Friday, February 24, 2006

Location, Location, Location

Jamie Ford has a terrific post on his blog today. He talks about living in a "small town" of "50,000 people" in Montana.

OK. I'd think that any collection of 50,000 people in Montana would make that collection a buzzing metropolis, but I digress. Jamie makes an excellent point. Small towns mean small town life and small town values. Those are great things. Small town life means, as Jamie says, your kids can walk to school. There are other great things, too: You know all your neighbors and a whole bunch of other people, as well. The pace is more relaxed. There's more free time. It doesn't take an hour to get to work. There's no smog.

I know all this because I grew up in Cooperstown, population, just over 2,000. That's a small town. Actually, I lived three miles away, in Fly Creek, population under 600. Fly Creek is where I learned to hunt, and in Cooperstown, it's pretty easy to develop a passion for baseball, especially working at the Hall of Fame.

Jamie's post really hit home for me for another reason: I live in the suburbs of Boston (the suburb where I live has a population of 50,000 and is considered a city by itself, but it's so close to Boston that it's basically an extension of the Hub).

Here's the kicker: My writing is all about small towns.

Well, let me explain a little.

My first novel happens in a small town that looks suspiciously like Cooperstown. The setting is a fictional place, but let's just say that the fictional place looks a whole lot like the place where I grew up.

There are plenty of mentions of other (real) locales where I've lived and worked. But most of the story occurs in a fictional small town in a fictional county.

My second novel starts in a setting where I've never been and never hope to be: state prison. But it moves, rapidly, back to a small town... it's another fictional place, another fictional county, right next to the fictional county in my first novel.


Partly because I know Cooperstown and the surrounding area, so I've already done the research for this fictional county next door to the fictional county in my first novel. Mostly because I like writing about small towns.

The majority of us live in cities or suburbs now, and fewer and fewer of us get to experience life in rural areas. I didn't know it at the time, but rural living was a great joy to me. I couldn't wait to get out of Cooperstown when I was in high school, but now I can't wait to return. I visit as frequently as I can. And my writing reflects that. There are places in Cooperstown where I haven't set foot in fifteen years, but I write about them as if I were there yesterday. There are places in Boston that I visit daily that don't even register to me. If I want to write about them, I have to visit with a notebook and jot down details.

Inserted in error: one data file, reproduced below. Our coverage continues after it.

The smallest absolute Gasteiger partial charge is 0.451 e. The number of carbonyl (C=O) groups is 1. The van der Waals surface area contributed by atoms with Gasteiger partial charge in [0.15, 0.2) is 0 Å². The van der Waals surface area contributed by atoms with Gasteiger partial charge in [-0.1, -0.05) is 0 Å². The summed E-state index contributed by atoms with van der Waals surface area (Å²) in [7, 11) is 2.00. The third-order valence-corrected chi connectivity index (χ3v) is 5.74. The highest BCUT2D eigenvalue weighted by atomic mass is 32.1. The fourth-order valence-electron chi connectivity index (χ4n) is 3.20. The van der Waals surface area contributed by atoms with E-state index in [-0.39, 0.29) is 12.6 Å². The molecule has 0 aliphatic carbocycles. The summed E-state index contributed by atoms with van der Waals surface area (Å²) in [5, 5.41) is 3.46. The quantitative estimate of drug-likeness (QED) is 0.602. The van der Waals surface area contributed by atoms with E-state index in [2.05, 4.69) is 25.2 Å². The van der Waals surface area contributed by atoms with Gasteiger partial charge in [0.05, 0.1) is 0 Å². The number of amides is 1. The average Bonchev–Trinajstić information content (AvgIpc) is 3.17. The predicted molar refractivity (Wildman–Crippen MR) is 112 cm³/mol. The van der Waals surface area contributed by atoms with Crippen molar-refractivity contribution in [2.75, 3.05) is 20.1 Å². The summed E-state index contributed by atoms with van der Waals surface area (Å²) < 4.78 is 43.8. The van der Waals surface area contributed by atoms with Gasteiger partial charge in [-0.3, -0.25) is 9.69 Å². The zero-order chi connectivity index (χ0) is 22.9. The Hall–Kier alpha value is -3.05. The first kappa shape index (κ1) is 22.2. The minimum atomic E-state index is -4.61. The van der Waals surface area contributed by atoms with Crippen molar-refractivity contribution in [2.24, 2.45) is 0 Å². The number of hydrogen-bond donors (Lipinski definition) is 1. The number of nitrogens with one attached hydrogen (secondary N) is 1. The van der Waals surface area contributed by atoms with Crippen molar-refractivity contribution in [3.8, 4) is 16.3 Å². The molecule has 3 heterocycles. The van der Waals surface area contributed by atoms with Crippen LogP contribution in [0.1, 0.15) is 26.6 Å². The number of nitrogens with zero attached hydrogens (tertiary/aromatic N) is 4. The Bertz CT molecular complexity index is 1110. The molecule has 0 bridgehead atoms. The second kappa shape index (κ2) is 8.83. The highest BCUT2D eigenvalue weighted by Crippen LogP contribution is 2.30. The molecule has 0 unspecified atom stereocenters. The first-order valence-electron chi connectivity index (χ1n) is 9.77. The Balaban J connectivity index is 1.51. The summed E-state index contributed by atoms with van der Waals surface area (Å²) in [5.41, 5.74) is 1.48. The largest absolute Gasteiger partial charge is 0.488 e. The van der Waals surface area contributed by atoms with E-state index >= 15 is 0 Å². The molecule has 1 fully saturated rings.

I'm also noticing a huge difference politically between rural and urban areas. No, that's not a news flash. I mean, specifically, guns.

I spent ten years as a Democratic political consultant. One of the great debates, especially during Presidential elections, is gun control. Republicans have successfully framed the issue this way: Democrats want to take guns away from law-abiding citizens. We Democrats have failed in our message, mostly because we're spending too much time responding to the Republicans. The funny thing is that a large majority of Americans favors gun control, but those who vote based on gun control are gun owners. Gun owners who vote based on gun control tend to support Republicans because the Republican party is in bed with the National Rifle Association. That's not a news flash either.

We're all missing the point. This is not a Democrat-Republican issue. This is a rural-urban issue.

The reason most people in this country favor gun control is that most people in this country live in cities or suburbs. If you're in a city or a suburb and you see a gun, you tend to have a slightly different reaction than you do when you see a gun in a small town, or way out in the country.

In a city or a suburb, a gun in the hand of anybody but a police officer means crime. (And on further reflection, it means the same thing even if the gun is in a cop's hand.) It means crime even to responsible gun owners who keep their guns for protection or target practice. If you see a gun, and you're not on a target range, you think: crime. You're justifiably terrified.

When I'm in Cooperstown and I see a gun, I think: venison, preferably marinated in red wine and crushed garlic, grilled (over charcoal, not gas) to a perfect medium rare. I think of my grandfather; I think of my favorite uncle. I think of my cousins. I think of spectacular times growing up, what we call quality time today. I think of the hours I've spent target shooting and the (fewer) hours I've spent hunting and the long walks in the woods that I don't take any more, because I don't like the woods and I don't live near any forests. But growing up, allergic to everything outside, hating the woods, I still loved hiking through them with my uncle, my cousins, my grandfather, looking for birds and game.

I'm a liberal, over-educated 35-year-old male. I'm a recovering lawyer, a former Democratic consultant. I write fiction. I have a Saint and three kids. I vote exclusively Democratic.

And I'm a marksman. Or at least, I used to be. I won shooting contests as a Boy Scout and could hit just about anything I aimed at when I was growing up. I own two firearms. They're both in Fly Creek, because Massachusetts has restrictive gun laws, and I'd have to register them here.